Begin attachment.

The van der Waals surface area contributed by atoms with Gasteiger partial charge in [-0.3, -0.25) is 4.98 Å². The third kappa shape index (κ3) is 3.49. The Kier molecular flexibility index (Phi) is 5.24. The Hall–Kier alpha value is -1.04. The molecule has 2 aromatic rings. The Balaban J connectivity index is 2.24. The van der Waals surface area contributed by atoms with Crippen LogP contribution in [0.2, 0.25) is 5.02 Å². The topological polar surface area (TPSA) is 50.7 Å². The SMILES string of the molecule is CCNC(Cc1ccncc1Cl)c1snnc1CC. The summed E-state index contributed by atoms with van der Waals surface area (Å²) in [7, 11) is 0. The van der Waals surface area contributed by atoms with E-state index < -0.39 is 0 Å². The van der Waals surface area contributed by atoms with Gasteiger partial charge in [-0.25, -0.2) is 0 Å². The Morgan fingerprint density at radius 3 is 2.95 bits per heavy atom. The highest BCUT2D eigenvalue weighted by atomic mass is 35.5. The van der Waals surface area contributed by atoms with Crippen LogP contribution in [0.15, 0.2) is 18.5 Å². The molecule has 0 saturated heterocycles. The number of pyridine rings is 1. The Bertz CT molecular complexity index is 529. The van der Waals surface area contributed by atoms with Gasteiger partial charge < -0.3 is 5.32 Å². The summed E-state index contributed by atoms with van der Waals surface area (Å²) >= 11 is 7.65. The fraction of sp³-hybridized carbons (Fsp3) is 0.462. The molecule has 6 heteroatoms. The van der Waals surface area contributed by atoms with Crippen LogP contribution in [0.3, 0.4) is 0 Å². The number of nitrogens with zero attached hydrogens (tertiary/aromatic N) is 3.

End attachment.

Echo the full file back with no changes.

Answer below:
The van der Waals surface area contributed by atoms with Gasteiger partial charge in [-0.3, -0.25) is 4.98 Å². The third kappa shape index (κ3) is 3.49. The Kier molecular flexibility index (Phi) is 5.24. The Hall–Kier alpha value is -1.04. The molecule has 2 aromatic rings. The Balaban J connectivity index is 2.24. The van der Waals surface area contributed by atoms with Crippen LogP contribution in [0.2, 0.25) is 5.02 Å². The topological polar surface area (TPSA) is 50.7 Å². The SMILES string of the molecule is CCNC(Cc1ccncc1Cl)c1snnc1CC. The summed E-state index contributed by atoms with van der Waals surface area (Å²) in [7, 11) is 0. The van der Waals surface area contributed by atoms with E-state index < -0.39 is 0 Å². The van der Waals surface area contributed by atoms with Gasteiger partial charge in [-0.25, -0.2) is 0 Å². The Morgan fingerprint density at radius 3 is 2.95 bits per heavy atom. The highest BCUT2D eigenvalue weighted by atomic mass is 35.5. The van der Waals surface area contributed by atoms with Crippen LogP contribution in [0.15, 0.2) is 18.5 Å². The molecule has 0 saturated heterocycles. The number of pyridine rings is 1. The Bertz CT molecular complexity index is 529. The van der Waals surface area contributed by atoms with Gasteiger partial charge < -0.3 is 5.32 Å². The summed E-state index contributed by atoms with van der Waals surface area (Å²) >= 11 is 7.65. The fraction of sp³-hybridized carbons (Fsp3) is 0.462. The molecule has 6 heteroatoms. The van der Waals surface area contributed by atoms with Crippen LogP contribution in [0.3, 0.4) is 0 Å². The number of nitrogens with zero attached hydrogens (tertiary/aromatic N) is 3.